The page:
HR watch brings back memories of summer ’61 Ken Griffey Jr. wins Monday night’s Home Run Derby. For more All-Star coverage, see Page D2.
I REMEMBER 1961 WELL. I had a baseball mitt, a Yankees hat and the whole summer off school. Life didn't get any better. I was a little bit worried about the threat of nuclear war and a lot worried about the Yankees winning the World Series.
Back then there was no such thing as work stoppages or contract holdouts, there was just baseball. And in that year, baseball was on everyone's mind. The race between Mickey Mantle and Roger Maris, to see who would break the record for most home runs in the season, was going full speed. I checked the boxscores every day. I got a crew cut just like the M&M Boys and was feeling pretty good about it. Late in the season, my all-time favorite, Mantle, faded and Maris went on to hit 61, claiming the most famous sports record of all.
My guy didn't win the home run title, but it was a wonderful summer nonetheless. I practiced my swing and oiled my glove and struck poses in front of the mirror so I looked just like the Mick after swinging the bat.
With baseball's All-Star Game tonight, much of the talk will be about the race to break the single-season home run record for the first time in 37 years. It's been that way all season but the All-Star break is a good time to take inventory. It's likely McGwire - or Ken Griffey Jr. or Sammy Sosa - could also get 60 or more in 154 games. Then they won't even have an asterisk to deal with.
All of which has me actually checking the boxscores once again.
There is some speculation as to whether it's a good thing for baseball to have McGwire and his buddies storming the record books. Whether weight-lifting techniques, muscle-building supplements, livelier baseballs or a lack of good pitching provide unfair advantage. But for the most part, fans and media seem to favor someone setting the mark, whatever the reason.
Certainly McGwire isn't facing anything close to the kind of opposition Maris faced. Back then the writers were after more than a story, they were after Maris. He was surly and boorish. Many writers and fans didn't want him to break Babe Ruth's record, especially since he never got more than 39 home runs in any other season.
By comparison, it would be hard to find a reason not to cheer for McGwire. He is neither brooding nor taciturn. He weeps when he talks of children. He put $1 million of his own money up to establish facilities in St. Louis and Los Angeles to help child-abuse victims. By all accounts he is a fine role model.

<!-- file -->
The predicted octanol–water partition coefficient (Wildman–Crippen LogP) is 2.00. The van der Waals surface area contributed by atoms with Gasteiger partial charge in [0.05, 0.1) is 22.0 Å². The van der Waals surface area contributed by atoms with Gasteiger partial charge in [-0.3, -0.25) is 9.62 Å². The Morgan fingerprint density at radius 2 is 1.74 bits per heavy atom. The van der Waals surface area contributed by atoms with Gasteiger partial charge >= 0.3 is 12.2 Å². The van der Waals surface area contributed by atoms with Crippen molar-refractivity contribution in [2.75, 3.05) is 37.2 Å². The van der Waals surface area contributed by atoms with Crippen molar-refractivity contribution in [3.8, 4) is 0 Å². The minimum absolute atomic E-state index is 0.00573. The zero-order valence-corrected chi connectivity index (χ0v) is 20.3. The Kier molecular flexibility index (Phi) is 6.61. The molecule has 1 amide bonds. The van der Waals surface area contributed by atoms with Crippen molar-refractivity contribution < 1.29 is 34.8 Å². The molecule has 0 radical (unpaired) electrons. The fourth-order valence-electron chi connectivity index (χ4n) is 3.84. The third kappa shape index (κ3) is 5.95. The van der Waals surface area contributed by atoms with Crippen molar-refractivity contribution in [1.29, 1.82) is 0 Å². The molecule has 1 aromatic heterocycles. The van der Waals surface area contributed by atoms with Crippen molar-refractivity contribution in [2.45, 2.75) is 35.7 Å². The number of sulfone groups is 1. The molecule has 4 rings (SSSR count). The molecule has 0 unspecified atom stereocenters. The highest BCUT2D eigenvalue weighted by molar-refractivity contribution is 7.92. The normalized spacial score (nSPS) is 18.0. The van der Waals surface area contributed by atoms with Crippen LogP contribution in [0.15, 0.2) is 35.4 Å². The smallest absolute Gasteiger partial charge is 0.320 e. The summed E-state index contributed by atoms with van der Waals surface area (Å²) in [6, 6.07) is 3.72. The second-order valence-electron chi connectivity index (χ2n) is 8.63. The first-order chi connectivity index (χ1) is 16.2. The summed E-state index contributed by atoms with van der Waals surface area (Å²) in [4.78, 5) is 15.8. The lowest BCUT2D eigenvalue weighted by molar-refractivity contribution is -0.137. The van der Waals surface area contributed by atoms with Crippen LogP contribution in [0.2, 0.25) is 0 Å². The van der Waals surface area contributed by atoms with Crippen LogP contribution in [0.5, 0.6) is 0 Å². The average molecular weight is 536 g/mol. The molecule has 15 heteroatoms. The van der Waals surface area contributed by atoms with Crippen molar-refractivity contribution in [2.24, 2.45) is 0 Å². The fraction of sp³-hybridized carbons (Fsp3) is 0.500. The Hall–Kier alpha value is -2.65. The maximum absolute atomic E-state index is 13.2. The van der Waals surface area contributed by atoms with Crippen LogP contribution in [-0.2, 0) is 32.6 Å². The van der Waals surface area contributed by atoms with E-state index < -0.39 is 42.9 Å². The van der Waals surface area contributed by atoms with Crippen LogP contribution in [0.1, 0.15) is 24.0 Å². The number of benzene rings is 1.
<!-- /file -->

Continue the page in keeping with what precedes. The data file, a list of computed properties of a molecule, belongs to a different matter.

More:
And he hits home runs we will tell our great-grandchildren about. We're not talking looping bloopers into the short right field stands at Yankee Stadium. We're speaking of towering home runs that make your eyes bulge. After he drilled a 545-foot blast off the St. Louis Post-Dispatch sign at Busch Stadium this year, they placed a large Band-Aid to mark the spot.
Following home run chases and measuring home runs is only natural. America was built on comparisons. That's why they're planning a skyscraper in Chicago bigger than the one in Kuala Lumpur. It's why Allen Iverson will want a $150 million contract when he becomes a free agent next summer. It's the reason you pick your best friend and your favorite color in grade school. Rating and ranking things is ingrained into the lifestyle.
Nobody makes more lists than Americans. We're obsessed with knowing what are our favorites and who are our best. We have to know who is the smartest, prettiest, strongest, fastest and sexiest - and who's next in line. We love asking if Muhammad Ali was better than Joe Louis, Sugar Ray Leonard better than Rocky Marciano. We even do computer matchups to determine the answers. It's why we stay up late debating whether Joe Montana, Bart Starr, Terry Bradshaw or Roger Staubach was the best quarterback. It's why Mike Powell actually broke Bob Beamon's "unbreakable" record in the long jump.
So naturally we have to keep track of who hits the most home runs.
I want McGwire to go ahead and break the home run record for personal reasons. I want him to continue because it's one of the few times since I was a child that I've cared about major league baseball. Back then I would turn on the radio on warm evenings to find out if Maris had hit another one out. Now McGwire has me checking Sports-Center. Fair enough. After all, 1961 was the best year I can ever remember.